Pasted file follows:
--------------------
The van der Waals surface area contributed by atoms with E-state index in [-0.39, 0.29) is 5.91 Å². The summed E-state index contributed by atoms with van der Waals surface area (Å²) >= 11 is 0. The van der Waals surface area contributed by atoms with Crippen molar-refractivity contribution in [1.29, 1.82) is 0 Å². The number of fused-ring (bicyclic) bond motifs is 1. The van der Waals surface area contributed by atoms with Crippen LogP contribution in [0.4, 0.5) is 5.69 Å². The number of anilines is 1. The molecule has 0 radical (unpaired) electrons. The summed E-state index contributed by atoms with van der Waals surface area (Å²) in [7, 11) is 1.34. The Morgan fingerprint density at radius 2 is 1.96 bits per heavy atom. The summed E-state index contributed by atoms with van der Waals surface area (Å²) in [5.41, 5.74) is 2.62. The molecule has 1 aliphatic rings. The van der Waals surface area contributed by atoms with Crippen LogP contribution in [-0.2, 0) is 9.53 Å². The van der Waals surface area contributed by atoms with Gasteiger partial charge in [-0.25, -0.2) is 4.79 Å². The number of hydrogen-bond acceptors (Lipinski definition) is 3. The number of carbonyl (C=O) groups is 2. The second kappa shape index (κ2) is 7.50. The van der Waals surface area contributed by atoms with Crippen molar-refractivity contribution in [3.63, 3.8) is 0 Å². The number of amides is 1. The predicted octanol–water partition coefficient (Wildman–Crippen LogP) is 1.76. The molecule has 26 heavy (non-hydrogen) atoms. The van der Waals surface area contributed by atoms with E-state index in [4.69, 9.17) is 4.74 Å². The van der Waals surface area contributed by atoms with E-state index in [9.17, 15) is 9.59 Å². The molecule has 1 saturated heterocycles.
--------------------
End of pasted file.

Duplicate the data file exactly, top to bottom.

The van der Waals surface area contributed by atoms with E-state index in [-0.39, 0.29) is 5.91 Å². The summed E-state index contributed by atoms with van der Waals surface area (Å²) >= 11 is 0. The van der Waals surface area contributed by atoms with Crippen molar-refractivity contribution in [1.29, 1.82) is 0 Å². The number of fused-ring (bicyclic) bond motifs is 1. The van der Waals surface area contributed by atoms with Crippen LogP contribution in [0.4, 0.5) is 5.69 Å². The number of anilines is 1. The molecule has 0 radical (unpaired) electrons. The summed E-state index contributed by atoms with van der Waals surface area (Å²) in [7, 11) is 1.34. The Morgan fingerprint density at radius 2 is 1.96 bits per heavy atom. The summed E-state index contributed by atoms with van der Waals surface area (Å²) in [5.41, 5.74) is 2.62. The molecule has 1 aliphatic rings. The van der Waals surface area contributed by atoms with Crippen LogP contribution in [-0.2, 0) is 9.53 Å². The van der Waals surface area contributed by atoms with Gasteiger partial charge in [-0.25, -0.2) is 4.79 Å². The number of hydrogen-bond acceptors (Lipinski definition) is 3. The number of carbonyl (C=O) groups is 2. The second kappa shape index (κ2) is 7.50. The van der Waals surface area contributed by atoms with Crippen molar-refractivity contribution in [3.63, 3.8) is 0 Å². The number of amides is 1. The predicted octanol–water partition coefficient (Wildman–Crippen LogP) is 1.76. The molecule has 26 heavy (non-hydrogen) atoms. The van der Waals surface area contributed by atoms with E-state index in [4.69, 9.17) is 4.74 Å². The van der Waals surface area contributed by atoms with E-state index in [9.17, 15) is 9.59 Å². The molecule has 1 saturated heterocycles.